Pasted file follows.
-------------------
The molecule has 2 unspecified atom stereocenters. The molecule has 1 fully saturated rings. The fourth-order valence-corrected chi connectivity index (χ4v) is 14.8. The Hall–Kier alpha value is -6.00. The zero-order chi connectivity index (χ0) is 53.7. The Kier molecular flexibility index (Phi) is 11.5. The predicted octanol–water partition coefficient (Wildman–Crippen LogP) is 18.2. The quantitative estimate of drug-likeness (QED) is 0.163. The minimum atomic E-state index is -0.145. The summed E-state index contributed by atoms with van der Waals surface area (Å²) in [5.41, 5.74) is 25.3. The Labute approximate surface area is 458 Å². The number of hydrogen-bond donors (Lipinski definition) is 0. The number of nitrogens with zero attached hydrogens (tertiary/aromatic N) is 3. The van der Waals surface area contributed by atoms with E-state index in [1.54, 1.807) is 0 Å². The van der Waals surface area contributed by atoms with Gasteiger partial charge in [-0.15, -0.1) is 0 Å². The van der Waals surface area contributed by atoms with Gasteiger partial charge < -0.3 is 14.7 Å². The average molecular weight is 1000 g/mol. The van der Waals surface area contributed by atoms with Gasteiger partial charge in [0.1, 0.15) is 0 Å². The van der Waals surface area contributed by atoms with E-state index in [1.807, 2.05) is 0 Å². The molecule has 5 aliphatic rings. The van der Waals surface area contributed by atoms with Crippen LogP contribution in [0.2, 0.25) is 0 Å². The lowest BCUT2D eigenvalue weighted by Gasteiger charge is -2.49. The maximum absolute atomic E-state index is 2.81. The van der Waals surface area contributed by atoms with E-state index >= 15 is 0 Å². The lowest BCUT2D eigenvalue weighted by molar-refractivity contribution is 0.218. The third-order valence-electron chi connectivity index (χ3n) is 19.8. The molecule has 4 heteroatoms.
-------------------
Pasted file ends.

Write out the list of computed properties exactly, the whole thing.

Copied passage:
The molecule has 2 unspecified atom stereocenters. The molecule has 1 fully saturated rings. The fourth-order valence-corrected chi connectivity index (χ4v) is 14.8. The Hall–Kier alpha value is -6.00. The zero-order chi connectivity index (χ0) is 53.7. The Kier molecular flexibility index (Phi) is 11.5. The predicted octanol–water partition coefficient (Wildman–Crippen LogP) is 18.2. The quantitative estimate of drug-likeness (QED) is 0.163. The minimum atomic E-state index is -0.145. The summed E-state index contributed by atoms with van der Waals surface area (Å²) in [5.41, 5.74) is 25.3. The Labute approximate surface area is 458 Å². The number of hydrogen-bond donors (Lipinski definition) is 0. The number of nitrogens with zero attached hydrogens (tertiary/aromatic N) is 3. The van der Waals surface area contributed by atoms with E-state index in [1.54, 1.807) is 0 Å². The van der Waals surface area contributed by atoms with Gasteiger partial charge in [-0.15, -0.1) is 0 Å². The van der Waals surface area contributed by atoms with Gasteiger partial charge < -0.3 is 14.7 Å². The average molecular weight is 1000 g/mol. The van der Waals surface area contributed by atoms with Gasteiger partial charge in [0.1, 0.15) is 0 Å². The van der Waals surface area contributed by atoms with E-state index in [1.807, 2.05) is 0 Å². The molecule has 5 aliphatic rings. The van der Waals surface area contributed by atoms with Crippen LogP contribution in [0.2, 0.25) is 0 Å². The lowest BCUT2D eigenvalue weighted by Gasteiger charge is -2.49. The maximum absolute atomic E-state index is 2.81. The van der Waals surface area contributed by atoms with E-state index >= 15 is 0 Å². The lowest BCUT2D eigenvalue weighted by molar-refractivity contribution is 0.218. The third-order valence-electron chi connectivity index (χ3n) is 19.8. The molecule has 4 heteroatoms.